History of the School
1840: A National School was established in Eastry.
1853: Trust deed for a Church of England school enrolled at the Public Record Office - so 2003 was our 150th anniversary.
1859: School rebuilt and enlarged on the Church Street site.
1899: Earliest reference to a separate Infant School.
1910: Mr Trantor appointed as head of Junior School. Including a three year break for military duties in WWI, Mr Trantor is our longest serving headteacher with 29 years’ service when he retires in 1939.
1934: The Infant School is housed on a "temporary basis" in the Village Hall.
1944: Education Act (the Butler Act). Subsequently, Eastry CE Junior School becomes a "Church of England Controlled" School in 1949 - controlled by the local education authority but still with important links to the Church.
1960: New County Infant School built at Cooks Lea.
1969: When Mrs Capron retires as headteacher of the Infant; School, the opportunity is taken to combine the Infant and Junior Schools as a single establishment under the headship of the then serving Junior School headteacher, Mr Fright.
1977: Mr Gabriel appointed as headteacher.
1982: Mr James appointed as headteacher.
1984: Church Street premises closed with school consolidated on Cooks Lea site. Two so-called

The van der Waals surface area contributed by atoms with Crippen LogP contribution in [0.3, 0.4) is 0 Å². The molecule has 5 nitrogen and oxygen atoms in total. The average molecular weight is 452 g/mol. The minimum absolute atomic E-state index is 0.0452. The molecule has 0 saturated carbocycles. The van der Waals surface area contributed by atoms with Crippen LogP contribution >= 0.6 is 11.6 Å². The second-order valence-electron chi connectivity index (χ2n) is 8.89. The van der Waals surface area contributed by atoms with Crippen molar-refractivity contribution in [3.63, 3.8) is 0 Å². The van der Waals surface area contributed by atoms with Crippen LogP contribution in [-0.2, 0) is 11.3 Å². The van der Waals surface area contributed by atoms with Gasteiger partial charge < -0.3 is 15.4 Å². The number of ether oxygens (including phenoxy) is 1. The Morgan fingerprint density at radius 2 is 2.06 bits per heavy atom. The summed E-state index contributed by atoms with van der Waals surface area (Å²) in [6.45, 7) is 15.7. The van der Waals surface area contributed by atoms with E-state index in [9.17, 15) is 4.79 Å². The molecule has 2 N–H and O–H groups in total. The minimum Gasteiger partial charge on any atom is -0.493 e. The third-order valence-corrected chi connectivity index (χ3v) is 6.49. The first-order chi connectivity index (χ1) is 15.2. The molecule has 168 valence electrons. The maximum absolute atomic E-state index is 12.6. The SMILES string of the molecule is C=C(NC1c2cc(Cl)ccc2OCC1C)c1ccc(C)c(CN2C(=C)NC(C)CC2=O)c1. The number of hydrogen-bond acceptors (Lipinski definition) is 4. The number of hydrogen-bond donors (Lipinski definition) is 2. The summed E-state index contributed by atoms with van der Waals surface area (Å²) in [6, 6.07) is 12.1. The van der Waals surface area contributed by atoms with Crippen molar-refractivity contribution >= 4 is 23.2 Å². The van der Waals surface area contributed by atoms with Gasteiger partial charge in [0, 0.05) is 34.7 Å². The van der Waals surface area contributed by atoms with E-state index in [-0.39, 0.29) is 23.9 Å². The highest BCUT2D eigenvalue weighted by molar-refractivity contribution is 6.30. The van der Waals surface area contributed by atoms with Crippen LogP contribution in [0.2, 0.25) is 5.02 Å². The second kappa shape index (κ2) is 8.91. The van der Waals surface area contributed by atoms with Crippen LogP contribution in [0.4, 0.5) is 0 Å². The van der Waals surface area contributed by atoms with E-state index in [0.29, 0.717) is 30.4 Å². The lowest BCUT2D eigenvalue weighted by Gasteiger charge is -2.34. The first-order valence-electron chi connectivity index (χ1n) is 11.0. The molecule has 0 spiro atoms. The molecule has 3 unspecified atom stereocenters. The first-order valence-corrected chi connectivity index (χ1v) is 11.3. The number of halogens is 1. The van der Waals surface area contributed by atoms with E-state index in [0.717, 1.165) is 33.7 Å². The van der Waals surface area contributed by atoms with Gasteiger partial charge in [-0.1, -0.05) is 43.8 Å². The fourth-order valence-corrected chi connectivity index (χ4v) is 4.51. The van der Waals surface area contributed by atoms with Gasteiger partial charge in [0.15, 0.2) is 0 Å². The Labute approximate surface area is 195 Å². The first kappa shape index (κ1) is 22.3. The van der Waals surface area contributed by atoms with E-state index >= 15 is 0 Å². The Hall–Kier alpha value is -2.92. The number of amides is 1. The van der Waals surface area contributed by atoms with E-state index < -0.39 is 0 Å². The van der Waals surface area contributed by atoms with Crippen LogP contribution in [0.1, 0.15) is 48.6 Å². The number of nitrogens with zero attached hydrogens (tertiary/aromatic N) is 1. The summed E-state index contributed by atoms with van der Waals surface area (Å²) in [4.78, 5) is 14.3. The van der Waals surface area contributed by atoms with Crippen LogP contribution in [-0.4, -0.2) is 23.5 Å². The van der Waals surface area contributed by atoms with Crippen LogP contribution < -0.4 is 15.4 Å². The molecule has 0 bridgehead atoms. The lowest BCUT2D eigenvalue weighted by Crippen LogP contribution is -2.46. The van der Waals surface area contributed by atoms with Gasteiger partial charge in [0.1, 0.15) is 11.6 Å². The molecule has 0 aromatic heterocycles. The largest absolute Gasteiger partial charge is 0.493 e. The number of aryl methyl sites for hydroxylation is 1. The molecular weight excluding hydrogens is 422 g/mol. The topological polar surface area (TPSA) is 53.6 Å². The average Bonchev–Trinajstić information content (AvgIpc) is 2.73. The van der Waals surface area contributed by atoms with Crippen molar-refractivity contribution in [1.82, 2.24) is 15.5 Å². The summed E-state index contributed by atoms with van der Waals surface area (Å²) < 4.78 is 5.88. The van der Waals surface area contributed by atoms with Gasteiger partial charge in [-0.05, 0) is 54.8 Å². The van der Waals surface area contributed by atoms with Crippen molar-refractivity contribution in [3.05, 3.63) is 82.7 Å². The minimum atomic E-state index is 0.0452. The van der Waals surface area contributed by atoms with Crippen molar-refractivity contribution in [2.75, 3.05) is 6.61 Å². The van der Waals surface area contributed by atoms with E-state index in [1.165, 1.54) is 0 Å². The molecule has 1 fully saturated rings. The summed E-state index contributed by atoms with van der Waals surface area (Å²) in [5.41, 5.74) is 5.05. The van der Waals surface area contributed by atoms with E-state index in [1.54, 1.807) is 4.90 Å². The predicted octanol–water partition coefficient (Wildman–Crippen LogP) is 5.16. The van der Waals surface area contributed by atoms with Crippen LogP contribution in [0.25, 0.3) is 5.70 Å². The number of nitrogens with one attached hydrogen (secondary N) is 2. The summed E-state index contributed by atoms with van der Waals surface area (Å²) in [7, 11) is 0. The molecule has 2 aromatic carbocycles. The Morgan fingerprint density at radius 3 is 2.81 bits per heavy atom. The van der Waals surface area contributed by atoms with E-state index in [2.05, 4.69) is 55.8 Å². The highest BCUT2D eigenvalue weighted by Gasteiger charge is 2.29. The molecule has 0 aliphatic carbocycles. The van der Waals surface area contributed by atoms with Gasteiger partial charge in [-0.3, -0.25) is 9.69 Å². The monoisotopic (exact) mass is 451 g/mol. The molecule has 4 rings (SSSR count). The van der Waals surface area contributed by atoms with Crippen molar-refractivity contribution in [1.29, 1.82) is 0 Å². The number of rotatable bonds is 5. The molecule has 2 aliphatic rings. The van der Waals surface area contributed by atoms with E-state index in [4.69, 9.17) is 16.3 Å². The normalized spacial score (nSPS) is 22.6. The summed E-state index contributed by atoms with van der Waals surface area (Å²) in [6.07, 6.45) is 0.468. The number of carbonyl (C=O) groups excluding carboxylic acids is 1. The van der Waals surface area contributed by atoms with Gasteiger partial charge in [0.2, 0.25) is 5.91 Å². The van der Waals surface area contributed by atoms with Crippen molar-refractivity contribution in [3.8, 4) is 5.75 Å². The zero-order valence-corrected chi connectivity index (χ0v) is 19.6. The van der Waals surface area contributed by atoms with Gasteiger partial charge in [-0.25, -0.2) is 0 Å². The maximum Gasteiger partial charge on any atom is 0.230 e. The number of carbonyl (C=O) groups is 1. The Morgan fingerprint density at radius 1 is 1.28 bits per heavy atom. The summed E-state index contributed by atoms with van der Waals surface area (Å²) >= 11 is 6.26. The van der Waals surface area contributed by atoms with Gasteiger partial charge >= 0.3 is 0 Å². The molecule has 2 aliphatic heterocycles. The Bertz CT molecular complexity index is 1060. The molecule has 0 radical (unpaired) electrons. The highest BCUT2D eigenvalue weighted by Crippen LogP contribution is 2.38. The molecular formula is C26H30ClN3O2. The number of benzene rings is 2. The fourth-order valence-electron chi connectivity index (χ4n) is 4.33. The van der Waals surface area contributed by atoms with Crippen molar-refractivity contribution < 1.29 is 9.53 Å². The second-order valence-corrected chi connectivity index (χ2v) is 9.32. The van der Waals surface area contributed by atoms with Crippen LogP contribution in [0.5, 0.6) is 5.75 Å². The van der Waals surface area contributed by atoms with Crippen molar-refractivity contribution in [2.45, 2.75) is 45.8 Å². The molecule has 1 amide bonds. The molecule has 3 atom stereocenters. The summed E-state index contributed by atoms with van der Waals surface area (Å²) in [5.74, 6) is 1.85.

"mobile" classrooms installed at Cooks Lea on a "temporary" basis: they were joined by two
others in later years.
1997: School's first OFSTED Inspection.
2000: Millennium Gates installed. School Governors launch latest initiative to build a three classroom extension to replace the "temporary" classrooms - two of which have been "temporary" for sixteen years. Best chance for many years!
2005: Tim Halling appointed as headteacher.
2006: The School began a huge programme of refurbishment.
2006: OFSTED Inspectors found the school to be a good school with a strong Christian ethos.
2009: OFSTED Inspectors found the school to be outstanding.
2011: OFSTED Science Inspection Inspectors found the school to be outstanding.
Yesteryear (and no more)
The school Log Books provide an insight into our community's past. It was a yesteryear though that was not entirely unique to Eastry and the other local communities that we serve. Many of our past pupils will doubtless remember some of the references.
Celebrated on 24th May each year. Pupils would march through the village, sing patriotic songs and listen to speeches by the headteacher and local dignitaries such as Lord Northbourne. And best of all, there was a half-day holiday in the afternoon.